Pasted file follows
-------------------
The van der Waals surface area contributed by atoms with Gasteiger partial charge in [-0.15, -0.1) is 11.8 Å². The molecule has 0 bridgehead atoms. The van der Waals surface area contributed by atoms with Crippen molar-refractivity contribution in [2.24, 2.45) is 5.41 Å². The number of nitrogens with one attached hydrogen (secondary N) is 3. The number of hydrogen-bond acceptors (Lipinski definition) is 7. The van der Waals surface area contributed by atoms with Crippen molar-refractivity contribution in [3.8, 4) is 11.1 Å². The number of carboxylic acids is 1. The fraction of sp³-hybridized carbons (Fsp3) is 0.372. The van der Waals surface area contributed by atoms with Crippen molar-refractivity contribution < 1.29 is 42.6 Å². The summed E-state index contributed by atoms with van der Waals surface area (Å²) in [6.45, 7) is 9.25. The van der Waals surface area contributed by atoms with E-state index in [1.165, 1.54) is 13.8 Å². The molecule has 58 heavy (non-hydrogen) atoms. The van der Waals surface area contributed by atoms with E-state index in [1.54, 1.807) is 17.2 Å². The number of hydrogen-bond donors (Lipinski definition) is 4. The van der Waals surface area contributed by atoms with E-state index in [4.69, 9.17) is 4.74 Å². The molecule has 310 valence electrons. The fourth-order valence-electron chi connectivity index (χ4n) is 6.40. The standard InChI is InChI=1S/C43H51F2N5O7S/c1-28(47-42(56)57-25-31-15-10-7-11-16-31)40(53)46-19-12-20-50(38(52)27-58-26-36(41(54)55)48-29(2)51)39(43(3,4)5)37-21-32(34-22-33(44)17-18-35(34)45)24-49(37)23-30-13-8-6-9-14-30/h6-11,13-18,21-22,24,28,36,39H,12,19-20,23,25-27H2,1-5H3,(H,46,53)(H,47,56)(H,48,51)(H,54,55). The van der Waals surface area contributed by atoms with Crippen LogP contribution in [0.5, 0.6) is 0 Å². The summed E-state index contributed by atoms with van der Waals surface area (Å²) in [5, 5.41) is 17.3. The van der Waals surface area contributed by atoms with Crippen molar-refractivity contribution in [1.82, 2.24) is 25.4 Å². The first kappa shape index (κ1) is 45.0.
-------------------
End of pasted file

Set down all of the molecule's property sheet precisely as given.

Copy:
The van der Waals surface area contributed by atoms with Gasteiger partial charge in [-0.15, -0.1) is 11.8 Å². The molecule has 0 bridgehead atoms. The van der Waals surface area contributed by atoms with Crippen molar-refractivity contribution in [2.24, 2.45) is 5.41 Å². The number of nitrogens with one attached hydrogen (secondary N) is 3. The number of hydrogen-bond acceptors (Lipinski definition) is 7. The van der Waals surface area contributed by atoms with Crippen molar-refractivity contribution in [3.8, 4) is 11.1 Å². The number of carboxylic acids is 1. The fraction of sp³-hybridized carbons (Fsp3) is 0.372. The van der Waals surface area contributed by atoms with Crippen molar-refractivity contribution < 1.29 is 42.6 Å². The summed E-state index contributed by atoms with van der Waals surface area (Å²) in [6.45, 7) is 9.25. The van der Waals surface area contributed by atoms with E-state index in [1.165, 1.54) is 13.8 Å². The molecule has 58 heavy (non-hydrogen) atoms. The van der Waals surface area contributed by atoms with E-state index in [1.54, 1.807) is 17.2 Å². The number of hydrogen-bond donors (Lipinski definition) is 4. The van der Waals surface area contributed by atoms with E-state index in [4.69, 9.17) is 4.74 Å². The molecule has 310 valence electrons. The fourth-order valence-electron chi connectivity index (χ4n) is 6.40. The standard InChI is InChI=1S/C43H51F2N5O7S/c1-28(47-42(56)57-25-31-15-10-7-11-16-31)40(53)46-19-12-20-50(38(52)27-58-26-36(41(54)55)48-29(2)51)39(43(3,4)5)37-21-32(34-22-33(44)17-18-35(34)45)24-49(37)23-30-13-8-6-9-14-30/h6-11,13-18,21-22,24,28,36,39H,12,19-20,23,25-27H2,1-5H3,(H,46,53)(H,47,56)(H,48,51)(H,54,55). The van der Waals surface area contributed by atoms with Crippen LogP contribution in [0.5, 0.6) is 0 Å². The summed E-state index contributed by atoms with van der Waals surface area (Å²) in [5, 5.41) is 17.3. The van der Waals surface area contributed by atoms with Crippen molar-refractivity contribution in [1.82, 2.24) is 25.4 Å². The first kappa shape index (κ1) is 45.0.